24 Oct Ideas for Your Business 2013 Year-end Tax Planning
This entry is part of Joel’s 2013 Year-end Tax Planning series.
To Our Clients and Friends:
Take Advantage of Tax Breaks for Purchasing Equipment, Software, and Certain Real Property. If you have plans to buy a business computer, office furniture, equipment, vehicle, or other tangible business property or to make certain improvements to real property, you might consider doing so before year-end to capitalize on the following generous, but temporary tax breaks:
- Bigger Section 179 Deduction. Your business may be able to take advantage of the temporarily increased Section 179 deduction. Under the Section 179 deduction privilege, an eligible business can often claim first-year depreciation write-offs for the entire cost of new and used equipment and software additions. (However, limits apply to the amount that can be deducted for most vehicles.) For tax years beginning in 2013, the maximum Section 179 deduction is $500,000. For tax years beginning in 2014, however, the maximum deduction is scheduled to drop to $25,000.
- Section 179 Deduction for Real Estate. Real property costs are generally ineligible for the Section 179 deduction privilege. However, an exception applies to tax years beginning in 2013. Under the exception, your business can immediately deduct up to $250,000 of qualified costs for restaurant buildings and improvements to interiors of retail and leased nonresidential buildings. The $250,000 Section 179 allowance for these real estate expenditures is part of the overall $500,000 allowance. This temporary real estate break will not be available for tax years beginning after 2013 unless Congress extends it.
Note: Watch out if your business is already expected to have a tax loss for the year (or be close) before considering any Section 179 deduction, as you cannot claim a Section 179 write-off that would create or increase an overall business tax loss. Please contact us if you think this might be an issue for your operation.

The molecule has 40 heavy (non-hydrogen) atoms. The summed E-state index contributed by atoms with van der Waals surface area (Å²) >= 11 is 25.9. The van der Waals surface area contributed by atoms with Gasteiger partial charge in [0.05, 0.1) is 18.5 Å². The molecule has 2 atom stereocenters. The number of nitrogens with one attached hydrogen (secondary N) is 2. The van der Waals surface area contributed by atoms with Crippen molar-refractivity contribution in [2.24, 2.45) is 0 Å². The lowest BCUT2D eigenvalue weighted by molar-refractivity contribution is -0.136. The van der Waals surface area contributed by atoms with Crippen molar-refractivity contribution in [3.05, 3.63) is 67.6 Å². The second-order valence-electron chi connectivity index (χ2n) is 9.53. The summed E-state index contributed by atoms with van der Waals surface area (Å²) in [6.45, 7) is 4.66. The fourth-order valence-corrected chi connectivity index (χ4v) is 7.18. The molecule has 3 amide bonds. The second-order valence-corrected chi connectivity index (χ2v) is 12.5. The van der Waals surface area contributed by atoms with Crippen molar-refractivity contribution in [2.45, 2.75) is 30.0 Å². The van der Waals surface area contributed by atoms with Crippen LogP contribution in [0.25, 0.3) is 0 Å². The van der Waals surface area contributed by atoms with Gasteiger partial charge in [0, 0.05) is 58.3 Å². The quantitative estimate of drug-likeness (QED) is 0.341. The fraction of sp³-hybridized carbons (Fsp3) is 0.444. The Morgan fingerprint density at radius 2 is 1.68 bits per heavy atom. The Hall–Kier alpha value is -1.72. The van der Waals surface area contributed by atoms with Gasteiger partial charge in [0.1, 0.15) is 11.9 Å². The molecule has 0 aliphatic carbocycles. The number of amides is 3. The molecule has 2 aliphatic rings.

- 50% First-year Bonus Depreciation. Above and beyond the bumped-up Section 179 deduction, your business can also claim first-year bonus depreciation equal to 50% of the cost of most new (not used) equipment and software placed in service by December 31 of this year. For a new passenger auto or light truck that’s used for business and is subject to the luxury auto depreciation limitations, the 50% bonus depreciation break increases the maximum first-year depreciation deduction by $8,000 for vehicles placed in service this year. The 50% bonus depreciation break will expire at year-end unless Congress extends it.
Note: First-year bonus depreciation deductions can create or increase a Net Operating Loss (NOL) for your business’s 2013 tax year. You can then carry back a 2013 NOL to 2011 and 2012 and collect a refund of taxes paid in those years. Please contact us for details on the interaction between asset additions and NOLs.
Evaluate Inventory for Damaged or Obsolete Items. Inventory is normally valued for tax purposes at cost or the lower of cost or market value. Regardless of which of these methods is used, the end-of-the-year inventory should be reviewed to detect obsolete or damaged items. The carrying cost of any such items may be written down to their probable selling price (net of selling expenses). [This rule does not apply to businesses that use the Last in, First out (LIFO) method because LIFO does not distinguish between goods that have been written down and those that have not].
To claim a deduction for a write-down of obsolete inventory, you are not required to scrap the item. However, in a period ending not later than 30 days after the inventory date, the item must be actually offered for sale at the price to which the inventory is reduced.
Employ Your Child. If you are self-employed, don’t miss one last opportunity to employ your child before the end of the year. Doing so has tax benefits in that it shifts income (which is not subject to the Kiddie tax) from you to your child, who normally is in a lower tax bracket or may avoid tax entirely due to the standard deduction. There can also be payroll tax savings since wages paid by sole proprietors to their children age 17 and younger are exempt from both social security and unemployment taxes. Employing your children has the added benefit of providing them with earned income, which enables them to contribute to an IRA. Children with IRAs, particularly Roth IRAs, have a great start on retirement savings since the compounded growth of the funds can be significant.
Remember a couple of things when employing your child. First, the wages paid must be reasonable given the child’s age and work skills. Second, if the child is in college, or is entering soon, having too much earned income can have a detrimental impact on the student’s need-based financial aid eligibility.
Since each person’s situation is unique and tax laws are constantly changing, please call me or consult your tax professional.